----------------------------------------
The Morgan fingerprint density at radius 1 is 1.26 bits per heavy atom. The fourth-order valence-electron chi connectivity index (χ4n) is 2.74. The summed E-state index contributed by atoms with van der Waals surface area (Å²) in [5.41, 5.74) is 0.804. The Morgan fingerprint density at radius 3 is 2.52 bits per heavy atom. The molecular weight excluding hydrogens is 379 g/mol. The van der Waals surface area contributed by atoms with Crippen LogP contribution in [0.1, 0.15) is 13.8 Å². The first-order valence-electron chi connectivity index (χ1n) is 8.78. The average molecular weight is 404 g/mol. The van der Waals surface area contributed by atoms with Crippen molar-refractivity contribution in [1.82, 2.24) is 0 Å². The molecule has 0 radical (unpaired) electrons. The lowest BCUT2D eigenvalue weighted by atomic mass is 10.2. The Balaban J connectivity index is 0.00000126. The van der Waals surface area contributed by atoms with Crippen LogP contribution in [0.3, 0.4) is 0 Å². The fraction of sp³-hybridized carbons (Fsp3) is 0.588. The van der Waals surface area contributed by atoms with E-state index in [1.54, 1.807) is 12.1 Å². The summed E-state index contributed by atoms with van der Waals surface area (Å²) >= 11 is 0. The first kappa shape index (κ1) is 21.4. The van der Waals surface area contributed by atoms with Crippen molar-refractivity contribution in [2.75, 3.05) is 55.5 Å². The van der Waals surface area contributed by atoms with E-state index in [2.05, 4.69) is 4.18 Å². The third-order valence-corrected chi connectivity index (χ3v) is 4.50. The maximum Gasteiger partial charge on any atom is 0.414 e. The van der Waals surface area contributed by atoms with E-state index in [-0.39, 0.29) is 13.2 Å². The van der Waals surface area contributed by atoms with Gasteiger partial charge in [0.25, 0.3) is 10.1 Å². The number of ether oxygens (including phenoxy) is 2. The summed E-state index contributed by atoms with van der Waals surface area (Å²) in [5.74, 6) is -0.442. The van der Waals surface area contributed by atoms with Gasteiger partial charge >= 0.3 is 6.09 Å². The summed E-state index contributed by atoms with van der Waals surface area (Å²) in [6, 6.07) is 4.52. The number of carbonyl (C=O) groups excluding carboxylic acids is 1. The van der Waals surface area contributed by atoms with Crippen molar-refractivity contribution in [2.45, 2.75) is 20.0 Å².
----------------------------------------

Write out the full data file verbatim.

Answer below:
The Morgan fingerprint density at radius 1 is 1.26 bits per heavy atom. The fourth-order valence-electron chi connectivity index (χ4n) is 2.74. The summed E-state index contributed by atoms with van der Waals surface area (Å²) in [5.41, 5.74) is 0.804. The Morgan fingerprint density at radius 3 is 2.52 bits per heavy atom. The molecular weight excluding hydrogens is 379 g/mol. The van der Waals surface area contributed by atoms with Crippen LogP contribution in [0.1, 0.15) is 13.8 Å². The first-order valence-electron chi connectivity index (χ1n) is 8.78. The average molecular weight is 404 g/mol. The van der Waals surface area contributed by atoms with Crippen molar-refractivity contribution in [1.82, 2.24) is 0 Å². The molecule has 0 radical (unpaired) electrons. The lowest BCUT2D eigenvalue weighted by atomic mass is 10.2. The Balaban J connectivity index is 0.00000126. The van der Waals surface area contributed by atoms with Crippen LogP contribution in [0.3, 0.4) is 0 Å². The fraction of sp³-hybridized carbons (Fsp3) is 0.588. The van der Waals surface area contributed by atoms with E-state index in [1.54, 1.807) is 12.1 Å². The summed E-state index contributed by atoms with van der Waals surface area (Å²) >= 11 is 0. The first kappa shape index (κ1) is 21.4. The van der Waals surface area contributed by atoms with Crippen molar-refractivity contribution in [2.75, 3.05) is 55.5 Å². The van der Waals surface area contributed by atoms with E-state index in [2.05, 4.69) is 4.18 Å². The third-order valence-corrected chi connectivity index (χ3v) is 4.50. The maximum Gasteiger partial charge on any atom is 0.414 e. The van der Waals surface area contributed by atoms with E-state index in [-0.39, 0.29) is 13.2 Å². The van der Waals surface area contributed by atoms with Gasteiger partial charge in [0.25, 0.3) is 10.1 Å². The number of ether oxygens (including phenoxy) is 2. The summed E-state index contributed by atoms with van der Waals surface area (Å²) in [5.74, 6) is -0.442. The van der Waals surface area contributed by atoms with Gasteiger partial charge >= 0.3 is 6.09 Å². The summed E-state index contributed by atoms with van der Waals surface area (Å²) in [6, 6.07) is 4.52. The number of carbonyl (C=O) groups excluding carboxylic acids is 1. The van der Waals surface area contributed by atoms with Crippen molar-refractivity contribution in [2.45, 2.75) is 20.0 Å².